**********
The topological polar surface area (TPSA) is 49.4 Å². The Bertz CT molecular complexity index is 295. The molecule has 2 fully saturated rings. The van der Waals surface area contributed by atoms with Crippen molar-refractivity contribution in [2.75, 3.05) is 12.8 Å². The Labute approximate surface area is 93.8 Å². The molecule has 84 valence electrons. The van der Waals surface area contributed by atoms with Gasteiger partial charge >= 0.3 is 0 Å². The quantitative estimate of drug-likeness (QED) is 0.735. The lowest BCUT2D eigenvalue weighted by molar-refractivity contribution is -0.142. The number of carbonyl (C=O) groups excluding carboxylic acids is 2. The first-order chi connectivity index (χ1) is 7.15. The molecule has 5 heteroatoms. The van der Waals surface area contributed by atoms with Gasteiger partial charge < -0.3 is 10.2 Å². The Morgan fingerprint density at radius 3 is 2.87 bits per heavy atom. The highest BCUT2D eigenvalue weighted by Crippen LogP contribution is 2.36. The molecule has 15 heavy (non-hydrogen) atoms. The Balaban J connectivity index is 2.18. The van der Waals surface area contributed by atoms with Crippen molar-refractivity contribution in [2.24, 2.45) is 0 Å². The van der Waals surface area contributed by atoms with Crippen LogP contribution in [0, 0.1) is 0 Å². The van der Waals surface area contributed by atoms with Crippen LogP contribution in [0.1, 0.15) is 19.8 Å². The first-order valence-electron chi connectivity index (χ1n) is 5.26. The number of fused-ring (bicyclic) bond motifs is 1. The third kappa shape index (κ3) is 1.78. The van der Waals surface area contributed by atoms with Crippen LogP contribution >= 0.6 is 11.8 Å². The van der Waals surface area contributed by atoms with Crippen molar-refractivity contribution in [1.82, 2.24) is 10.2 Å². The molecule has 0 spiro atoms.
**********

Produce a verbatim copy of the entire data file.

The topological polar surface area (TPSA) is 49.4 Å². The Bertz CT molecular complexity index is 295. The molecule has 2 fully saturated rings. The van der Waals surface area contributed by atoms with Crippen molar-refractivity contribution in [2.75, 3.05) is 12.8 Å². The Labute approximate surface area is 93.8 Å². The molecule has 84 valence electrons. The van der Waals surface area contributed by atoms with Gasteiger partial charge >= 0.3 is 0 Å². The quantitative estimate of drug-likeness (QED) is 0.735. The lowest BCUT2D eigenvalue weighted by molar-refractivity contribution is -0.142. The number of carbonyl (C=O) groups excluding carboxylic acids is 2. The first-order chi connectivity index (χ1) is 7.15. The molecule has 5 heteroatoms. The van der Waals surface area contributed by atoms with Gasteiger partial charge < -0.3 is 10.2 Å². The Morgan fingerprint density at radius 3 is 2.87 bits per heavy atom. The highest BCUT2D eigenvalue weighted by Crippen LogP contribution is 2.36. The molecule has 15 heavy (non-hydrogen) atoms. The Balaban J connectivity index is 2.18. The van der Waals surface area contributed by atoms with Crippen molar-refractivity contribution in [2.24, 2.45) is 0 Å². The van der Waals surface area contributed by atoms with Crippen LogP contribution in [0, 0.1) is 0 Å². The van der Waals surface area contributed by atoms with Crippen LogP contribution in [0.1, 0.15) is 19.8 Å². The first-order valence-electron chi connectivity index (χ1n) is 5.26. The number of fused-ring (bicyclic) bond motifs is 1. The third kappa shape index (κ3) is 1.78. The van der Waals surface area contributed by atoms with Crippen LogP contribution >= 0.6 is 11.8 Å². The van der Waals surface area contributed by atoms with Crippen molar-refractivity contribution in [1.82, 2.24) is 10.2 Å². The molecule has 0 spiro atoms.